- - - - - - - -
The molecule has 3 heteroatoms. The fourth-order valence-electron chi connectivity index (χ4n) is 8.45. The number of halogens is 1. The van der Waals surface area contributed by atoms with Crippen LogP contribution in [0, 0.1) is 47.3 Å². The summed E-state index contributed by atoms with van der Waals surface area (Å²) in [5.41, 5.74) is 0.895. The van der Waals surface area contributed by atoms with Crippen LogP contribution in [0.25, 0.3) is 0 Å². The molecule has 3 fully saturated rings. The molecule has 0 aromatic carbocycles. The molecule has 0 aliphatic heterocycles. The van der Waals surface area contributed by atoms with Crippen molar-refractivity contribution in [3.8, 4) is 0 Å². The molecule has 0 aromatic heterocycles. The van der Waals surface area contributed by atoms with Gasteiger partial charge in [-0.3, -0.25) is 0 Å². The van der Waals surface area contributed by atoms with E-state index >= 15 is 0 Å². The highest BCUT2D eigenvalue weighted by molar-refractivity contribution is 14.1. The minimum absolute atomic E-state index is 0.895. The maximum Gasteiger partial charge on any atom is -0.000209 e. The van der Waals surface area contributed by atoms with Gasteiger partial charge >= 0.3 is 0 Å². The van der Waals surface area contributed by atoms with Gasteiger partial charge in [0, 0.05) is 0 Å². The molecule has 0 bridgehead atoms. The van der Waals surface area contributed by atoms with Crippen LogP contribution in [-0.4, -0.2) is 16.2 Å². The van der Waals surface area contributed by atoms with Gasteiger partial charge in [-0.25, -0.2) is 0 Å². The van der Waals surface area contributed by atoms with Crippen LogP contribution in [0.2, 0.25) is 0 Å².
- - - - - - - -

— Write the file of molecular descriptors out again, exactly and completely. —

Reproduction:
The molecule has 3 heteroatoms. The fourth-order valence-electron chi connectivity index (χ4n) is 8.45. The number of halogens is 1. The van der Waals surface area contributed by atoms with Crippen LogP contribution in [0, 0.1) is 47.3 Å². The summed E-state index contributed by atoms with van der Waals surface area (Å²) in [5.41, 5.74) is 0.895. The van der Waals surface area contributed by atoms with Crippen LogP contribution in [0.25, 0.3) is 0 Å². The molecule has 3 fully saturated rings. The molecule has 0 aromatic carbocycles. The molecule has 0 aliphatic heterocycles. The van der Waals surface area contributed by atoms with Crippen molar-refractivity contribution in [3.8, 4) is 0 Å². The molecule has 0 aromatic heterocycles. The van der Waals surface area contributed by atoms with Gasteiger partial charge in [-0.3, -0.25) is 0 Å². The van der Waals surface area contributed by atoms with E-state index >= 15 is 0 Å². The highest BCUT2D eigenvalue weighted by molar-refractivity contribution is 14.1. The minimum absolute atomic E-state index is 0.895. The maximum Gasteiger partial charge on any atom is -0.000209 e. The van der Waals surface area contributed by atoms with Gasteiger partial charge >= 0.3 is 0 Å². The van der Waals surface area contributed by atoms with Gasteiger partial charge in [0, 0.05) is 0 Å². The molecule has 0 bridgehead atoms. The van der Waals surface area contributed by atoms with Crippen LogP contribution in [-0.4, -0.2) is 16.2 Å². The van der Waals surface area contributed by atoms with Gasteiger partial charge in [-0.25, -0.2) is 0 Å². The van der Waals surface area contributed by atoms with Crippen LogP contribution in [0.2, 0.25) is 0 Å².